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You are here: Home Theatre Reviews & Features 2013-14 Reviews Off-Broadway Off-Broadway Review: SPEAKEASY DOLLHOUSE: THE BROTHERS BOOTH is Magical and Spontaneous
Friday, 07 March 2014 21:35

Off-Broadway Review: SPEAKEASY DOLLHOUSE: THE BROTHERS BOOTH is Magical and Spontaneous

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Taxi Dancers Hanna Rose and Ashley Grombol (r) Taxi Dancers Hanna Rose and Ashley Grombol (r) Photo: Jeremy Daniel

The immersive experience in theatre is unavoidable today and it’s easy to see its appeal. Immersion lends itself to the immediate and ethereal nature of live theatre which, thus far, is irreproducible in any other media. Though, with such innovations so quickly turning to gimmick, the challenge which Cynthia von Buhler faced with her Speakeasy Dollhouse: The Brothers Booth, presented by Stageworks Media at The Players, was how to add more than “just water” to the site specific trend.

After delivering the password to a pageboy for entry, guests are ushered through the back entrance of The Players Club. Once crowded into the club’s theatre space, multicolor tickets, each for a particular genre of beverage, are purchased carnival style at a corner table. These tickets are then exchanged at bars at the back of the theatre space or the basement. Guests, through no small aid of the beverages, are invited to dissolve into the word of the performance as performers themselves. Many eager attendees wore flapper gowns and suits which rivaled those on stage and left the line dividing performer and audience irreparably blurred. Thanks to this costuming and the swell of both liquor and music, cross conversation between characters and bystanders spread spontaneously.

It is this conversation which makes Speakeasy Dollhouse unique to other famed immersive theatre experiences. Unlike the by now mythicized Sleep No More, Speakeasy Dollhouse is an organically social affair. Throughout the time spent, names are shared, conversations cracked open, and even a business card or two exchanged. For an immersive experience to bring ease enough for eye contact is daunting, for it to spur on organic conversation is nothing short of a miracle.

The performance features a melodramatic and site specific tale of the Booth Brothers. Hostess Tansy welcomed the audience to a prohibition era dedication at the Players for a statue of Edwin Booth performing his most famed role, Hamlet. During a toast by Edwin Booth’s daughter, a tattooed man enters spewing shocking accusations which include conspiracies, mummies, curses, and, to the distress of all, Edwin Booth’s infamous brother, John Wilkes Booth. The altercations between Edwin Booth’s daughter and the tattooed gentleman and the entrance of the spirits of the Booth brothers, performed by Eric Gravez as Edwin and Ryan Wesen as John Wilkes Booth, served as dramatic bookends to the evening and found their effectiveness in no small part to the transportive nature of the space.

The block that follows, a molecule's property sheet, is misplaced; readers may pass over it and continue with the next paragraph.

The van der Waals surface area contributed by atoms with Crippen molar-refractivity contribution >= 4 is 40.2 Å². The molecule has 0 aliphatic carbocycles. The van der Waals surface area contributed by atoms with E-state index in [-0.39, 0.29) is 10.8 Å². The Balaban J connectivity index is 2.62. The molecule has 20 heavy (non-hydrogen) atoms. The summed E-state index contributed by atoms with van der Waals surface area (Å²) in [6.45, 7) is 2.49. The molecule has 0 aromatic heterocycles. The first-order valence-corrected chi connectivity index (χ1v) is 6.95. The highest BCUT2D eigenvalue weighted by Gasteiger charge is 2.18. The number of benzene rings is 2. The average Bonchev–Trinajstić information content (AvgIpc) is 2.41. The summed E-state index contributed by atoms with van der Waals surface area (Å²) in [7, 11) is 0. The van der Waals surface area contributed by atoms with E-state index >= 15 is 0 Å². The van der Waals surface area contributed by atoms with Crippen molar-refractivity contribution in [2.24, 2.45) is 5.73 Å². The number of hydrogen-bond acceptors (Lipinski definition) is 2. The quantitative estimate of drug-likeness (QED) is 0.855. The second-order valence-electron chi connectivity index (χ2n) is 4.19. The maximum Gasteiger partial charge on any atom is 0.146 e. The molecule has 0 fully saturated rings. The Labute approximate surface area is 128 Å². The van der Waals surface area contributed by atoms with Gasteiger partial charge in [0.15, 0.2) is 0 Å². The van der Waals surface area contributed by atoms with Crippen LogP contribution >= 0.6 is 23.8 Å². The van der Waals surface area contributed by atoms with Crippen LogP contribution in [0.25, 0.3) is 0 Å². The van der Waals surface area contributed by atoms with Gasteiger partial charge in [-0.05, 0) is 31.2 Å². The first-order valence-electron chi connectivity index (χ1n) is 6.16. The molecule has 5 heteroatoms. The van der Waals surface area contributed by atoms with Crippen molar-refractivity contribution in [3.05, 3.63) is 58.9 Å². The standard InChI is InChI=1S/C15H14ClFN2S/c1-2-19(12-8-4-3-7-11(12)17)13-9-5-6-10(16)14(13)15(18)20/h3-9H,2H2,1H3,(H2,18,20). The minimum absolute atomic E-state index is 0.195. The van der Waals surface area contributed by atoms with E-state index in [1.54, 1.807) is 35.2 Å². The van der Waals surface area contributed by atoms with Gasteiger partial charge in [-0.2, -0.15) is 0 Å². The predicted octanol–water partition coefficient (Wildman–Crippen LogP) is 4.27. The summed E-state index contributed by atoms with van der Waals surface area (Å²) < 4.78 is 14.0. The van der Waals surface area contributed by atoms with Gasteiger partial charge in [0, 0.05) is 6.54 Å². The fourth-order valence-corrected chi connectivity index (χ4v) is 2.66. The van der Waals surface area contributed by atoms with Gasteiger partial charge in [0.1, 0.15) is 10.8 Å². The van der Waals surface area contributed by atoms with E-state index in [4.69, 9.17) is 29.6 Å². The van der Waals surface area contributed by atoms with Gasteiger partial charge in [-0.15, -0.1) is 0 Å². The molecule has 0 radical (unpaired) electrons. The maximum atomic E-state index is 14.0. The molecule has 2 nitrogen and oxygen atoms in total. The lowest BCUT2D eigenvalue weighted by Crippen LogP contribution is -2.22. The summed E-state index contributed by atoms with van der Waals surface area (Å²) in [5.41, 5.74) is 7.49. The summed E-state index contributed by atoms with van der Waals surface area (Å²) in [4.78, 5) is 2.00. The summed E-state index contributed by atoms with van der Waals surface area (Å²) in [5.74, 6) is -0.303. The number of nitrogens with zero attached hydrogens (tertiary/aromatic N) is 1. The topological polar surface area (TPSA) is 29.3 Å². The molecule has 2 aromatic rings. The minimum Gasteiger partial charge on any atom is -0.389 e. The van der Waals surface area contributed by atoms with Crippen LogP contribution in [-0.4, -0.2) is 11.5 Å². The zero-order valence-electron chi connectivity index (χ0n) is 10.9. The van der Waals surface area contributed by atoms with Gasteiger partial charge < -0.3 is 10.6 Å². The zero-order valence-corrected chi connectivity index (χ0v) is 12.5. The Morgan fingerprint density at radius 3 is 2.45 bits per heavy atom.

There are also more lightly surreal curiosities to be found throughout the building. A tour guide leads visitors to the actual room of Edwin Booth, a gentleman offers a delightfully off putting presentation on “The Boobies of the Galapagos” in the library, and some of New York’s most charming performers hop on stage to perform with a live brass band or coerce audience members to dance with them.

My guest and I, as a well as a few strangers who by then could have very well been close friends, were well taken care of by a performer who went by “Miss St. James.” To converse with her as she joyfully constructed her own energetic history was an honest pleasure. In one particular instance she stumbled into anachronism by claiming she’ll star in Kiss Me Kate then, upon catching herself, proclaims that she will write a musical called Kiss Me Kate... and it’ll be a hit! Our small party, including the actor herself, were quickly lost in this gleefully cathartic moment. It might seem to be small and simple, but it was magical and one of several instances of spontaneous play which came to pass in the hallowed halls of The Players.

Director Wes Grantom continues his penchant for sophisticated risqué fun by creating a unique world of the mythic prohibition era. He exhausted the space for every ounce of atmosphere it’s worth and in The Players, where the texture of history is made tactile, that’s truly a feat of artistic engineering. Speakeasy Dollhouse: The Brothers Booth gives in to the purpose of its site. By turning a night’s performance into a party it honors The Players as a space where those who care for the arts can meet, mingle, and discover while surrounded by the passions of those present and past.

The interactive cast of Speakeasy Dollhouse: The Brothers Booth consists of: Jonas Barranca, Victor Barranca,Chrissy Basham, Daniel Burns,Laura Epperson, Russell Farhang,Chris Fink, Katelan Foisy, E. James Ford,Skyler Max Gallun, Ashley Grombol, Jenny Harder, Silent James,Lord Kat, Alexandra Kopko, Delysia LaChatte, Justin Moore,Travis Moore, Dan Olson,Erin Orr, William Otterson, Natalie Rich,Hannah Rose, Samantha Rosenrater, Sarah Vogt, and Allen Wilcox.

Speakeasy Dollhouse
Presented Monthly (on the First Saturday of the Month)
At The Players Club, 16 Gramercy Park South
Opens Saturday, March 1st at 8:00 pm

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Last modified on Saturday, 08 March 2014 00:02